The End of the Platinum Coin

A blog about business and economics.
Jan. 13 2013 8:34 AM

The End of the Platinum Coin

The platinum coin died yesterday, the casualty of a Treasury Department statement that says that—among other things—the Federal Reserve views the platinum tactic as illegitimate.

In operational terms, that's the ballgame. If the Fed won't play ball then it doesn't really work. An administration determined to finance the government via platinum coin seigniorage over the objections of the Federal Reserve Board could probably find a way to do it, but a high-profile fight with the Fed would drastically undermine any market reassuring properties of this means of avoiding default.

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A lot of the ensuing discussion has focused on political tactics. Some feel that by ruling out the coin, the administration has weakened its bargaining position. Administration officials argue, persuasively, that this is backwards. Platinum would have given an out to Republicans. Obama had two choices, one was to cut spending and the other was to resort to this goofy seeming gimmick. He went for gimmickry because that's how determined he is to spend spend spend. With no alternatives on the table, Obama has the upper-hand in a high-stakes game of chicken. That said, the platinum coin was never about giving Obama a stronger tactical political position. Even if platinum worked extremely well, there would just be a March fight with congressional Republicans over the appropriations bills. The idea of the platinum coin was to avoid a high-stakes game of chicken whose mere existence is bad for America and the world.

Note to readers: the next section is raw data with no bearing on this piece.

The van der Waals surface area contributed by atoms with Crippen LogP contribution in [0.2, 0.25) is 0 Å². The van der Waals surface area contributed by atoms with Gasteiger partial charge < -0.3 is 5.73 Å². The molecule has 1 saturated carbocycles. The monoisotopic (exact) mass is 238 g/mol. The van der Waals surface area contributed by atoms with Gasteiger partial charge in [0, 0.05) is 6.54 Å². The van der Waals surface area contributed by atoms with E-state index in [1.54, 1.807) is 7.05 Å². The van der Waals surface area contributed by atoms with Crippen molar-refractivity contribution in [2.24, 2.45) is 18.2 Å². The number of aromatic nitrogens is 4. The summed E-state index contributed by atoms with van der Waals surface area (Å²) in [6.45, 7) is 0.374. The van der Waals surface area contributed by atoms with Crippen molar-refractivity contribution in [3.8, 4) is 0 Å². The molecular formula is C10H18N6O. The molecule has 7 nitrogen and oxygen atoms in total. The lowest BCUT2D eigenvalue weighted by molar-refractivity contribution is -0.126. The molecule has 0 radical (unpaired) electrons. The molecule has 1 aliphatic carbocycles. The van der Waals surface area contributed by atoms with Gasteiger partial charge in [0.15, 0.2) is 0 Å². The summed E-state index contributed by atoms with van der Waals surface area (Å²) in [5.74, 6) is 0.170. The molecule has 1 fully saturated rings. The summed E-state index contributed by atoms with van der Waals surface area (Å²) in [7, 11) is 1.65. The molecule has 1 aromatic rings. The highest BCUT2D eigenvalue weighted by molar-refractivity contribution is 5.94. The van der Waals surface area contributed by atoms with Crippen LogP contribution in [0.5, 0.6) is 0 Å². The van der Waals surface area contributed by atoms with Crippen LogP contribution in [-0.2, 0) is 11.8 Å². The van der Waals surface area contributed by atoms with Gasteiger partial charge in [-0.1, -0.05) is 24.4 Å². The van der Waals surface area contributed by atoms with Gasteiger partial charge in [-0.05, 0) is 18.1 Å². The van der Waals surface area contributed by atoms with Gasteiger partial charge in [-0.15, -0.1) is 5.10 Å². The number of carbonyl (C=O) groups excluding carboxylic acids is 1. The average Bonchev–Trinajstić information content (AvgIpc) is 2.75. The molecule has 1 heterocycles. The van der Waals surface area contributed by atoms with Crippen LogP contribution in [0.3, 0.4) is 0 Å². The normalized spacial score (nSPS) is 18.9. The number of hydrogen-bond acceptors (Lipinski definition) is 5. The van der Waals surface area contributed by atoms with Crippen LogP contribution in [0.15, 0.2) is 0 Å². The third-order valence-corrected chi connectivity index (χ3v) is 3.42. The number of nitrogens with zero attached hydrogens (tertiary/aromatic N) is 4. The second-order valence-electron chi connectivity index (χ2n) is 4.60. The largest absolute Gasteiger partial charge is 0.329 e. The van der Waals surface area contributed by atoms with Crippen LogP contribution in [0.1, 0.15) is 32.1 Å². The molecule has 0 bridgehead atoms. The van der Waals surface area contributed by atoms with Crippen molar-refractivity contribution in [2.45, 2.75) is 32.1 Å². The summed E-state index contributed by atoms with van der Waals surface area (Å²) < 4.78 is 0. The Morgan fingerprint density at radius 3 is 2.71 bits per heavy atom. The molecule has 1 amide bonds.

That's now not going to happen.

All that said, I'm glad we had this conversation. Direct discussion of the platinum coin was a good reminder that many people, including influential media figures, appear to have no idea what money is or how the monetary system works. Apart from the shockingly widespread view that the value of coins is determined by their metallic content, there was a lot of insistence that creating money was somehow an act of "magic." In fact, the way all legal currency is created is that a government agency creates the money. Typically that's the Federal Reserve accommodating bank demand for base money. But all kinds of things can happen. Forget "Quantitative Easing." When the Fed does the thing that reporters call "raising interest rates" it doesn't pull an interest rate lever. It sells bonds on the open market in exchange for money. And when that money enters the Fed, it vanishes. When they "lower interest rates" they buy bonds on the open market in exchange for money. Where do they get the money? From nowhere. They just make it. That's money. Whether the electronic process of attributing more or less money to an account is accompanied by a little piece of platinum or not is wholly irrelevant.

Matthew Yglesias is the executive editor of Vox and author of The Rent Is Too Damn High.

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